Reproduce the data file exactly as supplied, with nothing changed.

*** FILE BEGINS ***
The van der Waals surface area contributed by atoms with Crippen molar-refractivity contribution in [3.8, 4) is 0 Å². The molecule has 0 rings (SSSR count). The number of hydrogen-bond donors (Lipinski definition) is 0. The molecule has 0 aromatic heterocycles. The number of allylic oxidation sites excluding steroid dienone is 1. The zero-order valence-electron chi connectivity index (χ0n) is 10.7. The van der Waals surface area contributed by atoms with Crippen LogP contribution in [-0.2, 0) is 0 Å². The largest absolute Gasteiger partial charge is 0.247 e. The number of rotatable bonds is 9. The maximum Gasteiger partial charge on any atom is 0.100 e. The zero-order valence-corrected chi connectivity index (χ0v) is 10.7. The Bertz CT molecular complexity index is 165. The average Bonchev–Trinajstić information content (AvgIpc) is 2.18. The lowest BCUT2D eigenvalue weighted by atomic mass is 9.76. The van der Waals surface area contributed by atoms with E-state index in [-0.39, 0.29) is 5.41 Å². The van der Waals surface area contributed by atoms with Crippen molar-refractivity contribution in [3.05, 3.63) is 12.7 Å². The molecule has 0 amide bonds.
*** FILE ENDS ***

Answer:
The van der Waals surface area contributed by atoms with Crippen molar-refractivity contribution in [3.8, 4) is 0 Å². The molecule has 0 rings (SSSR count). The number of hydrogen-bond donors (Lipinski definition) is 0. The molecule has 0 aromatic heterocycles. The number of allylic oxidation sites excluding steroid dienone is 1. The zero-order valence-electron chi connectivity index (χ0n) is 10.7. The van der Waals surface area contributed by atoms with Crippen LogP contribution in [-0.2, 0) is 0 Å². The largest absolute Gasteiger partial charge is 0.247 e. The number of rotatable bonds is 9. The maximum Gasteiger partial charge on any atom is 0.100 e. The zero-order valence-corrected chi connectivity index (χ0v) is 10.7. The Bertz CT molecular complexity index is 165. The average Bonchev–Trinajstić information content (AvgIpc) is 2.18. The lowest BCUT2D eigenvalue weighted by atomic mass is 9.76. The van der Waals surface area contributed by atoms with E-state index in [-0.39, 0.29) is 5.41 Å². The van der Waals surface area contributed by atoms with Crippen molar-refractivity contribution in [3.05, 3.63) is 12.7 Å². The molecule has 0 amide bonds.